After a long, drawn-out electoral process, School Committee member, City Councilor and 2010-2011 Mayor David Maher was (re)elected to Cambridge’s highest office earlier this year. The Scout at down with Mayor Maher to talk about innovation, gentrification and all the -ations in between.

My very first apartment was on Pearl
Street off of Central, almost ten years ago.
The neighborhood has changed so much
since then.
If you went back to Central Square
before rent control was phased out, you’d
see a neighborhood that looked tired.
Nobody was investing money in the area.
After rent control, yes, families left, but you’d
also just see piles of trash in dumpsters,
construction everywhere, all this movement
that came with this huge infusion of capital.
You can’t stop gentrification, but you can
strike a balance.
On that subject – we just did a piece
about how Cambridge, especially Kendall, has a reputation as one of
the top innovation centers in the country. How do you foster/support
that start-up culture without incurring the kind of rent hikes and
development you see in say, San Francisco?
I grew up in Cambridge, and I remember Kendall Square back
then – just parking garages and empty lots. At the same time, we’re
keenly aware of the need to strike a balance. Fifteen percent of the
area is zoned for affordable housing. And that’s mixed, inclusionary
zoning – it’s not like Boston where you can build the affordable units
somewhere else. It’s in the same building, which I believe to be better
for the community
All the studies have shown us that people want to live, work and
play in the same area. The younger generation is increasingly carless,
and they don’t want to have to go out to Malden for a job. So the focus
is on making the neighborhoods desirable, without forgetting the longterm
resident. We do this by having what I would say are very low
taxes, comparable to other cities of our size, with several exemptions
for long-term residents. We don’t want people just cashing in and
leaving. Again, you can’t control gentrification, but you can address it.
I’ll give you an example – recently, I met a woman who owned a
duplex in Central Square, who was getting up in years and wanted to
sell her place and move into an apartment – a place with a doorman
and a elevator, that sort of thing. She finds a place, 1,200 square feet,
and she tells me it’s $3,000 a month. So I ask her, “Well, how much
are you selling your duplex for?” She says “1.2 million.” So yes, the
rent might be more expensive, but the place you bought for almost
nothing all those years ago is now worth how many times more? There’s
a balance.
What specific challenges do you see Cambridge having to face?
We as a city have been very fortunate.
We haven’t had to make any layoffs. We’ve
been able to afford new schools, a new
library and additional police, all without
having to make any major cuts.
But the fact remains, segments of our
population are being left behind. There is an
achievement gap in Cambridge. The families
of East Cambridge growing up in the shadow
of Kendall Square aren’t being afforded the
opportunities they need to succeed. We
need to support our public schools and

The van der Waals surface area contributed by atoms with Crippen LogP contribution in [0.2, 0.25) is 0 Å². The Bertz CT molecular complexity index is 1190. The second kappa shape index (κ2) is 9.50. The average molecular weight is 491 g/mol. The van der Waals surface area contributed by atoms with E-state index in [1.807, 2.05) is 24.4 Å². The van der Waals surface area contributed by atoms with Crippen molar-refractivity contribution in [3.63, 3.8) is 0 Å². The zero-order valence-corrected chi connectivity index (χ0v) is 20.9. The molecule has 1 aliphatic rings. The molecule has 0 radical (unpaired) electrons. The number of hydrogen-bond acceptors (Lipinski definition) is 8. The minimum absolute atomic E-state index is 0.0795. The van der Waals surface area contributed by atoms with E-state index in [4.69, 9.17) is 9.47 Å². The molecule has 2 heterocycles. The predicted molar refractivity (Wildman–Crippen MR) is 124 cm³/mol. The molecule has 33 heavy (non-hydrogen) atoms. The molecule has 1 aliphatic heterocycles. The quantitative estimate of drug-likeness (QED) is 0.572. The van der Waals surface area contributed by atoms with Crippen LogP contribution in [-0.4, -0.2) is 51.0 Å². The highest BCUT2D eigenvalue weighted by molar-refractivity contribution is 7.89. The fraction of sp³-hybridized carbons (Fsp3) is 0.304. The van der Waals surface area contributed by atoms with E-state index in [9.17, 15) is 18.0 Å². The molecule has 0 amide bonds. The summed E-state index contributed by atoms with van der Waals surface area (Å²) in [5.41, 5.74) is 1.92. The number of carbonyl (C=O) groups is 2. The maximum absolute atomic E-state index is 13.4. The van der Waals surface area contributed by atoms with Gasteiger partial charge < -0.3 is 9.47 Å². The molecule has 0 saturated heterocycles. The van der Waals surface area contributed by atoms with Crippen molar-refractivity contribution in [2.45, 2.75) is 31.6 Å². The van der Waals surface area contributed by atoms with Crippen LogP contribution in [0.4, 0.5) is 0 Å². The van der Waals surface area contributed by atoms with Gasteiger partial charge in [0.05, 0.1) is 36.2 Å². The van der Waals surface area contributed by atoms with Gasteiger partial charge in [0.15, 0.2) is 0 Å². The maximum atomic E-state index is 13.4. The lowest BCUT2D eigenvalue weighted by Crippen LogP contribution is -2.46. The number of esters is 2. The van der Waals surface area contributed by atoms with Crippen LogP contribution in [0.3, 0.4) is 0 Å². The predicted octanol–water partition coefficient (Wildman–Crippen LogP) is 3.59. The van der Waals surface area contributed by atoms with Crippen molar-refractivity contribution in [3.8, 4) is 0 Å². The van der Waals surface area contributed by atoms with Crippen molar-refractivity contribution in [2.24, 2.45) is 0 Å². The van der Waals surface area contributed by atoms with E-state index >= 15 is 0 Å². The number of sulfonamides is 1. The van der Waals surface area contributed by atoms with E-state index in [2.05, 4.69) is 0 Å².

provide more job training.
And this is where – and I’ve said this
before – the business community needs to
step up. Take MIT and Harvard, which used
to be two of the biggest employers in the
city: janitorial jobs, food service jobs, etc.
But now, all of those jobs, opportunities for
unskilled workers, have been outsourced
to independent contractors. Cambridge
businesses need to employ Cambridge
residents.
Regarding the election … that was
quite a ride. Are you surprised that you’re mayor?
[Laughs] No, I wouldn’t say I’m surprised. I built up a strong
reputation as a consensus builder, and I was fortunate enough to have
been the mayor once before. I wouldn’t have pursued it if I didn’t
believe it was a possibility.
But I was surprised by the lack of representation of women [on the
council]. Nine to one, which is [one of the] largest discrepancies I’ve
seen in my 22 years in city politics. And I will say that I was surprised
by the level of shenanigans that took place. I mean, I’m not naïve – my
father was involved with city government back in the ‘60s, so I know
Cambridge politics. But this was perhaps one of the worst examples
I’ve seen.
Cambridge is not Somerville, and Boston is not Cambridge, but
at the same time all the cities are interconnected in so many ways.
How do you as mayor navigate those relationships?
It can be difficult, and there can be that competition for services
and resources. But I will say that it’s better now than it’s ever been, and
you’re seeing much more cooperation between the cities. Regarding
Mayor Walsh in particular, he and his people have signaled their
willingness to work with us, and we greatly appreciate that. Some of his
predecessors have not been so forthcoming [laughs].
When people talk about Cambridge, it’s usually about the
schools or the squares. What’s something about Cambridge that you
feel people don’t hear enough about?
The neighborhoods. Cambridge is a tightly-packed city, and there
are these networks of fabulous neighborhoods that don’t get the
attention they deserve. When I see the smiling faces of the families
that live in these neighborhoods, that’s